Monday, April 27, 2015

Transfer matrices and torsional vibes continued...

One of the engineering things I really enjoy is engine and drive train integration and synthesis whether that's considering vehicle mobility, tractive effort, efficiency, hybrid drives or just good old gear box design! Some of the more interesting challenges power train and drive train engineers face these days is what to do with a big rotor (called an electric motor)...  But I digress.  Here's sort of a intro into transfer matrices and how they work as applied to torsional vibration modeling.

So where did this idea come from?  The oldest reference I have to solving this class of problem with matrix methods is from a 1942 Applied Physics paper written by one L.A. Pipes.  A paper titled: "The Matrix Theory of Torsional Oscillations." Targoff looked at it again in 1947 and included bending with torsion which I thought was pretty cool.  In practice however it's hard to get good uncoupling of torsion from bending because  a lot of the structure your amidst has its own modal characteristics.  I have used methods to de-couple these... it can be as simple as doing an fft on a shaft mounted stain gage to capture run-up, or critical mode frequencies.  If you design something that has the ability to run through bending and torsional modes concomitantly, be mindful that barring certain operational speeds may be prudent... gosh I like this stuff!

So it's origins as far as I know are in WW2 era engineering efforts.  I would also add here that W. Ker Wilson, one of my heroes... was very active in this area around the same time.  His motivation was learning how to keep from breaking crankshafts and or busting gearboxes in radial engines in the aircraft of the day and in marine propulsion systems using higher power density diesels. The forcing functions of the new engines made excitation at various speed ranges something that could cause amplitude magnification if you dwelled on a certain speed.  Dwelling on a resonance is usually a very bad thing unless your playing a viola...  in which case it's a pretty amazing thing.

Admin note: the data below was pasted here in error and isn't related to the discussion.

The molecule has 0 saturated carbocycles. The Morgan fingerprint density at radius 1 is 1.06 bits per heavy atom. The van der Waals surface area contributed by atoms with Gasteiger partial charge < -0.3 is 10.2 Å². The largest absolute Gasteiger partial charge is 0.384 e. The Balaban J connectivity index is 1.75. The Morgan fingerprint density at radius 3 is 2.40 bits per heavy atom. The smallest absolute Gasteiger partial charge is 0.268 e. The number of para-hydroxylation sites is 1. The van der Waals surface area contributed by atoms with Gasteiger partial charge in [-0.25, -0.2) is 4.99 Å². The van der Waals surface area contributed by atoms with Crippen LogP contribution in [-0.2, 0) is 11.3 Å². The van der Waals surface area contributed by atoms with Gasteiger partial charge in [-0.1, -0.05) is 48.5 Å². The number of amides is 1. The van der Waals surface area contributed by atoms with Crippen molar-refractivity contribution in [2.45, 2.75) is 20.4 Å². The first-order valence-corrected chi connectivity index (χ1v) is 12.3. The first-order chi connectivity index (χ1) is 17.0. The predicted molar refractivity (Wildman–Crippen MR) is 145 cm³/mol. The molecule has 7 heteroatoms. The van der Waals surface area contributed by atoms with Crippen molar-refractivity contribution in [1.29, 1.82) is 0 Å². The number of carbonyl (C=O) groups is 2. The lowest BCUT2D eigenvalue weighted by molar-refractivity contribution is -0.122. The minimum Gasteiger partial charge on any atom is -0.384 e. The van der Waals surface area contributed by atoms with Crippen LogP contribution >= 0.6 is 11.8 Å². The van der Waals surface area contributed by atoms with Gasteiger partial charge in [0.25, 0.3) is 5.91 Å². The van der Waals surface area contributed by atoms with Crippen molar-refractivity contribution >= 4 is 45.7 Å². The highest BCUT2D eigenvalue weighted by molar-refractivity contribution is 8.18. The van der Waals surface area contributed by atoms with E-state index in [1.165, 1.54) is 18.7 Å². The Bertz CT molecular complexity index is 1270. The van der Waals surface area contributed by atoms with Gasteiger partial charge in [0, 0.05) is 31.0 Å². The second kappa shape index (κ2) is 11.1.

So where to begin.  As with any dynamical system you will need to descritize the assembly into discreet parts.  There's some value to experience in this.  Deciding how equivalent spring rates are calculated from classical methods or by high fidelity FEA really fit into the real world system often involves some judgement. I'll leave this discussion for another time, but I do want to mention the mathematical solution you come up with is dependent on reasonable approximations for inertia (perhaps entrained inertia) and stiffness which could include part of a spline... and it's after all an approximation. But enough of that.  Here's the deal!

Let us take the system in my earlier post: This is a 5 inertia, 4 spring system.  Think of it as a 4 cylinder engine with generator bolted to the flywheel.  It could be lots of things, but this I think is easy to visualize.

The inertia components are in units of [lb-in-s**2] and the torsional springs are in units of [lb-in/radian]  They can be in N-m-s**2 or a dozen other inertial units as long as the associated spring rate units are correct.

In this little engine we have the following:

I1 = 10     K1 = 1.5E6
I2 = 10     K2 = 1.5E6
I3 = 10     K3 = 1.5E6
I4 = 10     K4 = 2.0E6
I5 = 20

These physical values will eventually be incorporated into a column vector called the state vector [z] and transfer matrix [f]. The state vector has two components: the angle of twist and torque that exist at a discreet point.  Call this initial point, 'i.'  So [z]i = [f]*[z]i-1 

A little math...

I'll come back and make this a bit more readable when I get a chance!


Miss ya NLO and JRO!

Tuesday, April 21, 2015

A Classic Worth Remembering!


By Rudyard Kipling

If you can keep your head when all about you   
    Are losing theirs and blaming it on you,   
If you can trust yourself when all men doubt you,
    But make allowance for their doubting too;   
If you can wait and not be tired by waiting,
    Or being lied about, don’t deal in lies,
Or being hated, don’t give way to hating,
    And yet don’t look too good, nor talk too wise:

If you can dream—and not make dreams your master;   
    If you can think—and not make thoughts your aim;   
If you can meet with Triumph and Disaster
    And treat those two impostors just the same;   
If you can bear to hear the truth you’ve spoken
    Twisted by knaves to make a trap for fools,
Or watch the things you gave your life to, broken,
    And stoop and build ’em up with worn-out tools:

If you can make one heap of all your winnings
    And risk it on one turn of pitch-and-toss,
And lose, and start again at your beginnings